As this Thursday sees the beginning of our Quartz event, 11 days dedicated to the ultra-precision of the battery-powered watch, we sat down with Technical and QC Manager Andrew Henry for a chat about the science and functionality behind a technology that may or may not split horophiles right down the middle…

Hi Andrew, do you own any quartz watches?

I own a couple of Swatch watches from my childhood, but unsurprisingly they don’t get very much wrist time now! I also own a Seiko quartz chronograph 7T32-6A50, again which I have kept more for sentimental value than appreciation.

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Technical and QC Manager Andrew Henry

Getting down to business, how do quartz-powered watches work?

Most simply, a battery sends electricity to a quartz crystal through an electronic circuit. The quartz crystal, which is shaped like a tiny tuning fork, oscillates at a precise frequency of exactly 32,768 times a second. The circuit counts the number of vibrations and uses them to generate regular electric pulses – one per second. These pulses drive a small stepping motor, turning gear wheels that make the watch’s second, minute, and hour hands tick.

Are there any challenges to working with quartz from a servicing/repairs perspective?

Quartz movements do not need nearly as much maintenance as mechanical ones due to the fact they have far fewer moving parts – primarily just the gears that move the hands on a simple quartz analogue movement.

They’re generally much easier to fix than mechanical watches – they either run and keep time, or they have a problem! The “working but not keeping time at all” state that mechanical watches can end up in doesn’t exist here; a quartz movement may not tick due to a mechanical issue (the motor is mechanically stuck) or because of an electrical problem. While they can be repaired in many cases, it’s generally being more cost effective to replace them, unlike with a mechanical movement. Sometimes we also receive quartz chronographs back from customers, as the chrono hand hasn’t reset to 12 o’clock – although this is something that can be easily fixed at home, with instructions now featured in our recent owner’s handbooks.

The C3 Grand Tourer utilises a Swiss quartz movement, the Ronda 5021.D

You mentioned quartz movements have less moving parts than mechanical ones. There can be a tendency from some to look down on quartz, as they lack the intricacy of their mechanical counterparts. Do you think that’s fair?

It depends which side of the fence you sit on really. Some prefer mechanical movements as they are more ‘alive’, but its higher frequency oscillator means quartz has an accuracy that perhaps only a few mechanical chronometers can match. Quartz crystals are made from a chemical compound called silicon dioxide (also used to make computer chips and, more recently, balance hairsprings), which is piezoelectric – essentially, if you were to squeeze a quartz crystal, it would generate a tiny electric current. There’s still a great degree of science involved with quartz, but from a horological perspective it can be easily overlooked as it doesn’t feature the kinetic parts, such as a pendulum or balance wheel, that you’d find in a mechanical watch.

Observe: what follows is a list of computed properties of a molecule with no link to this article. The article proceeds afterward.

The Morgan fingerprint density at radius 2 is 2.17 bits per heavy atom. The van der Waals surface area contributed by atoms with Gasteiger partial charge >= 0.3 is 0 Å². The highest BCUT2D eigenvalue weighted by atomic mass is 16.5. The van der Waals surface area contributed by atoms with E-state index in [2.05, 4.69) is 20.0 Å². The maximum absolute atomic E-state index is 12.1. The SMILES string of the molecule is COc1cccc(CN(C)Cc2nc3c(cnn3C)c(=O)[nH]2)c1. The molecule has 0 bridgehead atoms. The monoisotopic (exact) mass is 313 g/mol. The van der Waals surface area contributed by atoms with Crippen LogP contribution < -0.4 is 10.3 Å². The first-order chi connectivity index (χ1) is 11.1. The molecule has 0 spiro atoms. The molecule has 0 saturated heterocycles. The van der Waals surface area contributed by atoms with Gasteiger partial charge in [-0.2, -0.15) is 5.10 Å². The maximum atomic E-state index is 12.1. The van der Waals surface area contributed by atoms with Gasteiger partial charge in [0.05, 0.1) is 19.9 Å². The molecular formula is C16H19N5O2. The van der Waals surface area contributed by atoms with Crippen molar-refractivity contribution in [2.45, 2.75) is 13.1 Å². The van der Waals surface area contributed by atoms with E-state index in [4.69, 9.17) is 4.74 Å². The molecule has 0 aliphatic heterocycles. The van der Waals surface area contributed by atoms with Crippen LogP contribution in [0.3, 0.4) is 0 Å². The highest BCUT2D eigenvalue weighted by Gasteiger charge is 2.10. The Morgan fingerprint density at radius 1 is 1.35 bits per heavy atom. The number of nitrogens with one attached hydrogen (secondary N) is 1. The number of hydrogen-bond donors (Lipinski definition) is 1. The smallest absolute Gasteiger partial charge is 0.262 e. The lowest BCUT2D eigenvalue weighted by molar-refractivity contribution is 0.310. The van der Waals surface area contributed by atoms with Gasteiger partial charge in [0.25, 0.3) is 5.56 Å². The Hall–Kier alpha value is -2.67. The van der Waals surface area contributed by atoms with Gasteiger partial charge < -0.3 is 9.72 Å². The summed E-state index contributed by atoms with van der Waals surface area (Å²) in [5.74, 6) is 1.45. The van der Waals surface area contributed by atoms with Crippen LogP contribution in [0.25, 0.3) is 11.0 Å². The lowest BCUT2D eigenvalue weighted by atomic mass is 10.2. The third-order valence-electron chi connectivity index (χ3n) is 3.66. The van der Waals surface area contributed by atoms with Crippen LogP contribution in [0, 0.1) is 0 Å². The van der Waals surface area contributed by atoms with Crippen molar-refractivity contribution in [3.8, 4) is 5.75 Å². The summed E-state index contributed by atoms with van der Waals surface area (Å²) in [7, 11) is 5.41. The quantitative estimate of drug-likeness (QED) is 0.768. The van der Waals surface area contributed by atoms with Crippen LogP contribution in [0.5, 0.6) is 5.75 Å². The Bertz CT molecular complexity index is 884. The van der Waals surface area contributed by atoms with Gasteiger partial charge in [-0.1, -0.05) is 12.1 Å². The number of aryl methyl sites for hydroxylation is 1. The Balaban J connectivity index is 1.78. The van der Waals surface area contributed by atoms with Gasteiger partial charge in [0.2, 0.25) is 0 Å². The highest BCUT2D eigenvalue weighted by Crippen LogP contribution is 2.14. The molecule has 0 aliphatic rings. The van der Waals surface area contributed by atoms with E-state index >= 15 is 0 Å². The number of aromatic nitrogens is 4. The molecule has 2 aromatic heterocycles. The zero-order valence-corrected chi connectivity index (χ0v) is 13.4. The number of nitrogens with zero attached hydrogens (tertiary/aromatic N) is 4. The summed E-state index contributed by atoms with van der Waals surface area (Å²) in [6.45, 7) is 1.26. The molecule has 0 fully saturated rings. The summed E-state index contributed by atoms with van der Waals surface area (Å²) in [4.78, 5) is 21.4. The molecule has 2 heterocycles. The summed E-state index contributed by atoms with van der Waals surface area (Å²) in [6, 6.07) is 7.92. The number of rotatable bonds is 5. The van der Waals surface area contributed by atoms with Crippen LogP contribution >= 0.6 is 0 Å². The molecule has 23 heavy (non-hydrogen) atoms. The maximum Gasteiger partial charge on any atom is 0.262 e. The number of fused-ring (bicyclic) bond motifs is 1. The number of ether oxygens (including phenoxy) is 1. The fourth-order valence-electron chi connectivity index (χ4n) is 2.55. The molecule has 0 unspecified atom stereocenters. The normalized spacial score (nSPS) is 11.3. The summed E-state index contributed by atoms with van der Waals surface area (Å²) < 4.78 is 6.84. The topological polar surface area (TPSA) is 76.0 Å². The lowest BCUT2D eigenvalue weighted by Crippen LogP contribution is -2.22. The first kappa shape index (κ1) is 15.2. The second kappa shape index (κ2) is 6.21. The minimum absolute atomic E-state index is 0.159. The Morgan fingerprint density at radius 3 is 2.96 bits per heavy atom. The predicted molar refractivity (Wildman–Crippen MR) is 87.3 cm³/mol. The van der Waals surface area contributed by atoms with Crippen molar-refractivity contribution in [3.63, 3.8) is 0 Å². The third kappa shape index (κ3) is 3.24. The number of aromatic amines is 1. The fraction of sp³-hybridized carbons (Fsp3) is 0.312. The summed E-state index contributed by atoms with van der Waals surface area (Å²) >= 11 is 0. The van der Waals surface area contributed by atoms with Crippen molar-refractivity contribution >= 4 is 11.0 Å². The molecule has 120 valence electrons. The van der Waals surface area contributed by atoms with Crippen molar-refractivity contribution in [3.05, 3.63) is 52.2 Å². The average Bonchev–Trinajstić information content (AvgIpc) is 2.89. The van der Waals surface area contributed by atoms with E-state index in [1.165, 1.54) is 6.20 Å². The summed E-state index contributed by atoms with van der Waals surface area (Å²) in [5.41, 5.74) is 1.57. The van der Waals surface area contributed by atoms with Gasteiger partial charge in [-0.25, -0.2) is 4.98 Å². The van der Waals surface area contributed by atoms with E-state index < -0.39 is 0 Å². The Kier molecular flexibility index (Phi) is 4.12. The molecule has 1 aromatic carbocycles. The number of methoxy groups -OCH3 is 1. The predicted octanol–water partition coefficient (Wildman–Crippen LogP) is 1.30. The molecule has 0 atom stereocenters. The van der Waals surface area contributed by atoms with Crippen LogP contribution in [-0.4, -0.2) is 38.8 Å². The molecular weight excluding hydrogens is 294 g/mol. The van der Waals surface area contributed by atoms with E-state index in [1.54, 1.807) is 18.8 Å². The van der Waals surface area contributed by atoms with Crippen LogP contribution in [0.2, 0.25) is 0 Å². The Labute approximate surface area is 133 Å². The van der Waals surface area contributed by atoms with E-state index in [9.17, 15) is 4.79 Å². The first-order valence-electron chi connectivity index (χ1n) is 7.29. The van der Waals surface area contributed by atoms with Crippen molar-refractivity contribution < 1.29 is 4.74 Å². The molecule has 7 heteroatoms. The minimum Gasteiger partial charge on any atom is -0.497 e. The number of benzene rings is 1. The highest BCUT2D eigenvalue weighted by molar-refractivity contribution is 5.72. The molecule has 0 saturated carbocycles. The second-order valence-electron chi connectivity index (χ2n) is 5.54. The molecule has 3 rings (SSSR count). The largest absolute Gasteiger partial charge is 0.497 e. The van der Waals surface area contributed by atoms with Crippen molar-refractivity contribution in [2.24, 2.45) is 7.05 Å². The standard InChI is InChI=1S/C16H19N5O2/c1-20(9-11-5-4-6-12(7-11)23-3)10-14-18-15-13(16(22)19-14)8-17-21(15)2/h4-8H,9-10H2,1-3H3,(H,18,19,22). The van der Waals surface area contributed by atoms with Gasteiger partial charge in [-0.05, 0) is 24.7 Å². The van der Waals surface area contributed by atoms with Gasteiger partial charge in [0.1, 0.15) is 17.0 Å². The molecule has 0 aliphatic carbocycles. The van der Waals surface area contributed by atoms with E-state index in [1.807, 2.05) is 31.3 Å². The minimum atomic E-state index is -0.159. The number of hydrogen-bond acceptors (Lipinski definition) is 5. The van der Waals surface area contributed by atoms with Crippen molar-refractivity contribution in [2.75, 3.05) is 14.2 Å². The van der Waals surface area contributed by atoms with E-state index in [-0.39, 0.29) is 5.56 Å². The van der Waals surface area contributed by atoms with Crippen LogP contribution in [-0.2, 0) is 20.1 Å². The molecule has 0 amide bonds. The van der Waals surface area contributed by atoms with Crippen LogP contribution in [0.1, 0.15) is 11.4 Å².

However, a major positive of quartz watches is that because of the small amount of power they use, a battery can often last a significant amount of time before it needs replacing. They also have power saving functions that reduce power usage by 70% when their crown is left out, meaning watches like the C3 Malvern Chronograph Mk III and C60 Trident Chronograph 300 can be picked up and worn at a moment’s notice.

C3 Malvern Chronograph Mk III

If you were to pick your favourite quartz model from the current CW lineup?

There are two that I like at the moment: one is the C7 Rapide Chronograph Quartz; the other is the C3 Malvern Chronograph Mk III (pictured above).

Which quartz complication/advances would you like to see in a CW in the future?

I’d like to see a super quartz: effectively a thermo-compensated movement with 10 times the precision of standard quartz. Considering most normal quartz movements – the Ronda 715, found in the Trident 300, for example – are accurate to -10/+20 seconds a month, we’re talking about nominal levels of accuracy over a longer period. But knowing that you’re wearing an instrument so precise it gains or loses just seconds per year; that’s the power of quartz!

To receive a 15% saving on any quartz-powered watch, simply enter Quartz15 in the promotional code box at checkout. Our Quartz event ends at Midnight BST, Monday 26 August.